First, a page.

There are two different ways for you to plan your visit to Gettysburg National Military Park. The first would be to take advantage of ranger guided programs for school groups that touch on the various aspects of the Battle of Gettysburg and the Civil War. Student Education Programs are designed for 4th through 12th graders and will get the students directly involved in the historic story of the people, places and event that was the Battle of Gettysburg. These programs are two hours in length.

STUDENT EDUCATION PROGRAMS AT GETTYSBURG

Pre-visit materials are available to teachers by calling the Student Education Coordinator at (717) 334-1124, extension 420.

For Students in Upper Grades

Students in the 9th to 12th grade levels may prefer a visit to the museum and Electric Map Program, followed by a guided tour of the battlefield with a licensed battlefield guide. Reservations for tickets to the Electric Map Program, the shuttle bus to Eisenhower National Historic Site and guided battlefield tours should be arranged in advance. Group leaders may call and make reservations for any of these programs and services. We highly recommend that arrangements be made at least seven (7) days ahead of time for a two-hour battlefield tour with a Licensed Battlefield Guide for your group.

Reservations may be scheduled for any date and specified time during the year except for Thanksgiving Day, Christmas Day, and New Year's Day when the park buildings will be closed. Call 1-877-874-2478, or 1-866-889-1243 and one of our reservation specialists will personally assist you in planning your group's visit to Gettysburg. Reservations fax (717) 338-1244 or by e-mail to reservations@gettysburgfoundation.org. Group leaders may also call (717) 334-1124, extension 422 for further information and schedules.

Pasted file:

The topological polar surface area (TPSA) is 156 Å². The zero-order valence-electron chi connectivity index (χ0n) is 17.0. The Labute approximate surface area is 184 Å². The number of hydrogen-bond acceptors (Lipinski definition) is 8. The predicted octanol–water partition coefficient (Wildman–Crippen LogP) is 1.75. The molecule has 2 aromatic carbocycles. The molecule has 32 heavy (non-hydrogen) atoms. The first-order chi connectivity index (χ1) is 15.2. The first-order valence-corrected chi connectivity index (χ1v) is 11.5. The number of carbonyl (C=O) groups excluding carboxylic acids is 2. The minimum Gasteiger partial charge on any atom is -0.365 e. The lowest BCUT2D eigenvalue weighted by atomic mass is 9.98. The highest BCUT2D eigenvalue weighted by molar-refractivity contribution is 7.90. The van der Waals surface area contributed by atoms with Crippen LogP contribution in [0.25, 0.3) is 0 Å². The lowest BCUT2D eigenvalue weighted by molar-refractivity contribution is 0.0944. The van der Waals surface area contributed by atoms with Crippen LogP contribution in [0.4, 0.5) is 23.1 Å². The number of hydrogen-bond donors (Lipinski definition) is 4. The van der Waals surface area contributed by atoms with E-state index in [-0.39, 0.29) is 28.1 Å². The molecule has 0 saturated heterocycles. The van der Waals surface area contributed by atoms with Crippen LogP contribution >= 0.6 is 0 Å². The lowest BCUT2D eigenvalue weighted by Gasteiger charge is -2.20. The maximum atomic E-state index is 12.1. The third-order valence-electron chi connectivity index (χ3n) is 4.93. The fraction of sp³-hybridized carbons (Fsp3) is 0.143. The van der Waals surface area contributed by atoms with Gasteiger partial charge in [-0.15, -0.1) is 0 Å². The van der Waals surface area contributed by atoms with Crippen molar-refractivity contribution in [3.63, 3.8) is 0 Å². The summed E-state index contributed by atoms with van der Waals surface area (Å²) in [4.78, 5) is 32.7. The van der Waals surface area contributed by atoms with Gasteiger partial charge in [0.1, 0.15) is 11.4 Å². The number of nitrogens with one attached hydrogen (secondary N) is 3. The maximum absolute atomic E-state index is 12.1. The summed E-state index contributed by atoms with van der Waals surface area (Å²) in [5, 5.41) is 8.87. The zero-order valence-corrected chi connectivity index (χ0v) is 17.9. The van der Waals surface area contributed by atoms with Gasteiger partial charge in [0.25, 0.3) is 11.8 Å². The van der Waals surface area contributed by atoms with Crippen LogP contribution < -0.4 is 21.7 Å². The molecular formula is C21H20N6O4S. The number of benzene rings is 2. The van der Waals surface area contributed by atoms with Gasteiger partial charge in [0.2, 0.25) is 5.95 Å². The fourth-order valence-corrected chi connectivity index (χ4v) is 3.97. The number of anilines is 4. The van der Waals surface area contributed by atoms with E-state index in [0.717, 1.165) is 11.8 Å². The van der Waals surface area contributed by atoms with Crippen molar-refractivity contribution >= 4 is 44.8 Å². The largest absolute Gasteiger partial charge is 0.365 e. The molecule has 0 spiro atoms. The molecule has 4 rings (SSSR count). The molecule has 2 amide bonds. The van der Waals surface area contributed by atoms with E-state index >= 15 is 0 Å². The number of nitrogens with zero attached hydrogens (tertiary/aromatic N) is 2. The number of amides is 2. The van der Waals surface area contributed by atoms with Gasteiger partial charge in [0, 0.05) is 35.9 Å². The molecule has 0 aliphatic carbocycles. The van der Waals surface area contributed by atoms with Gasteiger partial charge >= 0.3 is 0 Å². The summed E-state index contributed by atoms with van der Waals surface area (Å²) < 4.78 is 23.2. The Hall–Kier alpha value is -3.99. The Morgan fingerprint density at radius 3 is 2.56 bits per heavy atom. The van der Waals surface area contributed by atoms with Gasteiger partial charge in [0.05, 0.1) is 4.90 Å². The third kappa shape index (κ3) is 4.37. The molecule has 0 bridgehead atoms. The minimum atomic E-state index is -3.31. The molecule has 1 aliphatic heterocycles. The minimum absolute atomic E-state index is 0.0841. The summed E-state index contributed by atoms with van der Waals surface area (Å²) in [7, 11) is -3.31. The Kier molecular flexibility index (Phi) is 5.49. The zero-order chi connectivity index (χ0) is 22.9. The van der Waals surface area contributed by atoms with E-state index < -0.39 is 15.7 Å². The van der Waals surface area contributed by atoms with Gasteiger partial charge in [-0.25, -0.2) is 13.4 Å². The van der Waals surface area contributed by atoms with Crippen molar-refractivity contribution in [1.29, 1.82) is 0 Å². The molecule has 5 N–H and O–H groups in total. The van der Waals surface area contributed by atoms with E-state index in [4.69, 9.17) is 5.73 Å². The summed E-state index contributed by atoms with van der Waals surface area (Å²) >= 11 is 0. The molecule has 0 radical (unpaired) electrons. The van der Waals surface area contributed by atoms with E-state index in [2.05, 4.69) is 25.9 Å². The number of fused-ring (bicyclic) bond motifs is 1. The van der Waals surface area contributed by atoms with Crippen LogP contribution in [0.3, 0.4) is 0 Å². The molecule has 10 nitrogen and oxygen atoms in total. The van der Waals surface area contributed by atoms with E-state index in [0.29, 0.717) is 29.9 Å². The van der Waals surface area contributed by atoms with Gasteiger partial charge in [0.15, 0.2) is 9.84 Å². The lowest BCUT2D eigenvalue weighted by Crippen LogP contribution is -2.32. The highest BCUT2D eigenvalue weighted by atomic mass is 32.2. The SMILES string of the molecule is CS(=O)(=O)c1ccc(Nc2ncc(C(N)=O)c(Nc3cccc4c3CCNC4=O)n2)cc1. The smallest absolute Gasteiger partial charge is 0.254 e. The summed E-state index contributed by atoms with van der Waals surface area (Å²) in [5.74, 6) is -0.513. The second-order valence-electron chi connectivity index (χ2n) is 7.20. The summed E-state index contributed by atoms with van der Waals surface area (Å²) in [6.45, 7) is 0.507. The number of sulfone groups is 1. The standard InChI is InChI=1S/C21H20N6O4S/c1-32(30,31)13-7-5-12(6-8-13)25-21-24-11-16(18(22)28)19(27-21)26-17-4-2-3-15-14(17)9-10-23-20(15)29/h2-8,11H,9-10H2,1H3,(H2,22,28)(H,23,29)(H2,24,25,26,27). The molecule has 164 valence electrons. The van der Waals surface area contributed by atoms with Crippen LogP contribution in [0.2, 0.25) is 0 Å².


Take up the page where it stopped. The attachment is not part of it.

For Kids

Gettysburg National Military Park is not just for adults! There are many activities for our younger visitors to partake in during their visit to the park apart from exploring the museum and park with the family. During the summer months, the park offers special programs designed just for children:

JOIN THE ARMY! Children enlist in the army and learn something about what it meant to be a soldier in the Civil War in this one-hour program. For ages 7-12. Sign up at the Cyclorama Center information desk (Limited to 25 participants). Daily at 11:00 A.M. from mid-June through mid-August.

CIVIL WAR STORYTELLING: A program for our younger visitors (ages 4 to 10) and their families. Come and hear about a drummer boy, a girl who really wanted to be a soldier, the most famous citizen of Gettysburg, Captain John Bigelow and his Bugler, and how George Nixon was saved - all TRUE and adventurous stories told with tons of interaction. This program offered intermittently throughout July. Inquire at the park information desk for day and time, mid-June through mid-August.

JUNIOR RANGER PROGRAM

Discover the history of Gettysburg National Military Parkand Eisenhower National Historic Site through the Junior Ranger Program, a project for our young visitors during which they can have fun while they learn about the parks at Gettysburg. By completing three activities in the Activity Guide for Junior Ranger Candidates, available at the park information desks, kids will receive certificates making them official Junior Rangers. It's a great activity for the whole family that will not only enhance your park visit but make for fond memories as well.

FOR SCHOOL GROUPS VISITING GETTYSBURG

During the school year, Gettysburg National Military Park is the place to visit for school groups to visit and participate in Student Education Programs, offering a variety of subjects from Civil War Soldier Life to the experience of being in "Pickett's Charge." These programs are scheduled annually for September-October and again for March through May by reservation only.